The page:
because those who surrendered at discretion were not put to death, and the army, by the strict enforcing of discipline, were prevented from plunder and other outrages, it was represented by James, and in some degree even by the King, that Monmouth had acted as if he had meant rather to put himself at the head of the fanaticks than to repel them, and were inclined rather to court their friendship than to punish their rebellion. All complaints against Lauderdale were dismissed ; his power confirmed; and an act of indemnity, which had been procured at Monmouth's intercession, was so clogged with exceptions, as to be of little use to any but to the agents of tyranny. Several persons, who were neither directly, nor indirectly concerned in the murder of the Archbishop, were executed as an expiation for that offence ;* but many more were obliged to compound for their lives, by submitting to the most rapacious extortion, which at this particular period, seems to have been the engine of oppression most in fashion, and which was extended, not only to those who had been in any way concerned in the insurrection, but to those who had neglected to attend the standard of the King, when displayed against what was styled, in

Laing, IV. 164. Woodrow, II. 87. 90.





the usual insulting language of tyrants, a most unna- CHAPTER tural rebellion.

The quiet produced by such means, was, as might More severe be expected, of no long duration. Enthusiasm was increased by persecution, and the fanatick preachers found no difficulty in persuading their flocks, to throw off all allegiance to a government which afforded them no protection. The King was declared to be an apostate from the Covenant, a tyrant, and an usurper; and Cargill, one of the most enthusiastick among the preachers, pronounced a formal sentence of excommunication against him, his brother the Duke of York, and others, their ministers and abettors. This outrage upon majesty, together with an insurrection, contemptible in point of numbers and strength, in which Cameron, another field-preacher, had been killed, furnished a pretence which was by no means neglected, for new cruelties and executions; but neither death nor torture were sufficient to subdue the minds of Cargill, and his intrepid followers. They all gloried in their sufferings; nor could the meanest of them be brought to purchase their lives by a retractation of their principles, or even by any expression that might be construed into an approbation of their persecutors. The effect of this heroick constancy upon the minds of their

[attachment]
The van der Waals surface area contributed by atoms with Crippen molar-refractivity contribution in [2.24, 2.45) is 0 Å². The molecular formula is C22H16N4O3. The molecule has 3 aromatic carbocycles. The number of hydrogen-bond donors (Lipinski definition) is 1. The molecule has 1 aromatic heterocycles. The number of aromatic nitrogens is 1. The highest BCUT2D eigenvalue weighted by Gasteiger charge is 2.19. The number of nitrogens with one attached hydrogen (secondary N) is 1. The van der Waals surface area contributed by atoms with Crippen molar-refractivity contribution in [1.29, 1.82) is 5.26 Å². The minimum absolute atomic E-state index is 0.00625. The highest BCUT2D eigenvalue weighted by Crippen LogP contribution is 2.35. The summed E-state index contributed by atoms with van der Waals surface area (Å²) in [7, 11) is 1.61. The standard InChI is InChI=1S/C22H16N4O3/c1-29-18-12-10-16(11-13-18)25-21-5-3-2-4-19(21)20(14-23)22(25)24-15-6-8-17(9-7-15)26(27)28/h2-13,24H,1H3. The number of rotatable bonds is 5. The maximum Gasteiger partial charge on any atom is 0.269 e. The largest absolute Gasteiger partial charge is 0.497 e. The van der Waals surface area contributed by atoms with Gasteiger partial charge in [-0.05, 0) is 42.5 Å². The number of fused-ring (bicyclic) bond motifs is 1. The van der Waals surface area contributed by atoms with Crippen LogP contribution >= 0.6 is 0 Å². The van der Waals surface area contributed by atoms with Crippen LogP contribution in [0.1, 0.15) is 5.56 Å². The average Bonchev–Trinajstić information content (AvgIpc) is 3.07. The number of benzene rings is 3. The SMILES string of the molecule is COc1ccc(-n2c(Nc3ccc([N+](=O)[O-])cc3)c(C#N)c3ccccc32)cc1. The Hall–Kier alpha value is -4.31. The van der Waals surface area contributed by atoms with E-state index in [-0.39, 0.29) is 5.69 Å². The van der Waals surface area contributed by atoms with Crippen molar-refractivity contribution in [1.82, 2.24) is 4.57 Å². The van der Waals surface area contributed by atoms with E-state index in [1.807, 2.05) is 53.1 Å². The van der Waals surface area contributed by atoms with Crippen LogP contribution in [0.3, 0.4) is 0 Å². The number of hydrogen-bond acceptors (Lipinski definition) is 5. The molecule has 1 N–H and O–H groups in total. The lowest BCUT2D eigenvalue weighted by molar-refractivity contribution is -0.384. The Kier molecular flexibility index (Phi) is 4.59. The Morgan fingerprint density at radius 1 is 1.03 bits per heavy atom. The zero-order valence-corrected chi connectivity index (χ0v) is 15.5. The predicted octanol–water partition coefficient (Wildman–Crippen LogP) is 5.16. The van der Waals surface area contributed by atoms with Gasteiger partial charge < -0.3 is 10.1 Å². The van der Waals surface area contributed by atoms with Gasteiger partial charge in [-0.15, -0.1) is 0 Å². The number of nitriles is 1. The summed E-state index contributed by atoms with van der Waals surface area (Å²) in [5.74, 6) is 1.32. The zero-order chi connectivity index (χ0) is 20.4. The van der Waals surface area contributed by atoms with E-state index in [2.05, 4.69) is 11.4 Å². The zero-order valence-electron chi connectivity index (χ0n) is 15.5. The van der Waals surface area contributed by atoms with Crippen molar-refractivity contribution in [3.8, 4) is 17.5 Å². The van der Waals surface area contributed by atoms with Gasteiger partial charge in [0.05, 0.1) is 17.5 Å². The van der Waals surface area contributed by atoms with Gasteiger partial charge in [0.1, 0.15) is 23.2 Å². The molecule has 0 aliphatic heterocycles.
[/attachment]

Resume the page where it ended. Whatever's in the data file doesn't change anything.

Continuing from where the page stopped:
CHAPTER oppressors, was to persuade them not to lessen the

numbers of executions, but to render them more private ;* whereby they exposed the true character of their government, which was not severity, but violence, not justice, but vengeance : for, example being the only legitimate end of punishment, where that is likely to encourage, rather than to deter, (as the government in these instances seems to have apprehended,) and consequently to prove more pernicious than salutary, every punishment inflicted by the magistrate is cruelty; every execution, murder. The rage of punishment did not stop even here; but questions were put to persons, and in many instances to persons under torture, who had not been proved to have been in any of the insurrections, whether they considered the Archbishop's assassination as murder, the rising at Bothwell Bridge rebellion, and Charles a lawful King. The refusal to answer these questions, or the answering of them in an unsatisfactory manner, was deemed a proof of guilt, and immediate execution ensued.

These last proceedings had taken place while James himself had the government in his hands, and under his immediate directions. Not long after, and when the Exclusionists in England were supposed

Woodrow, II. 189.

Act of Succession and Test.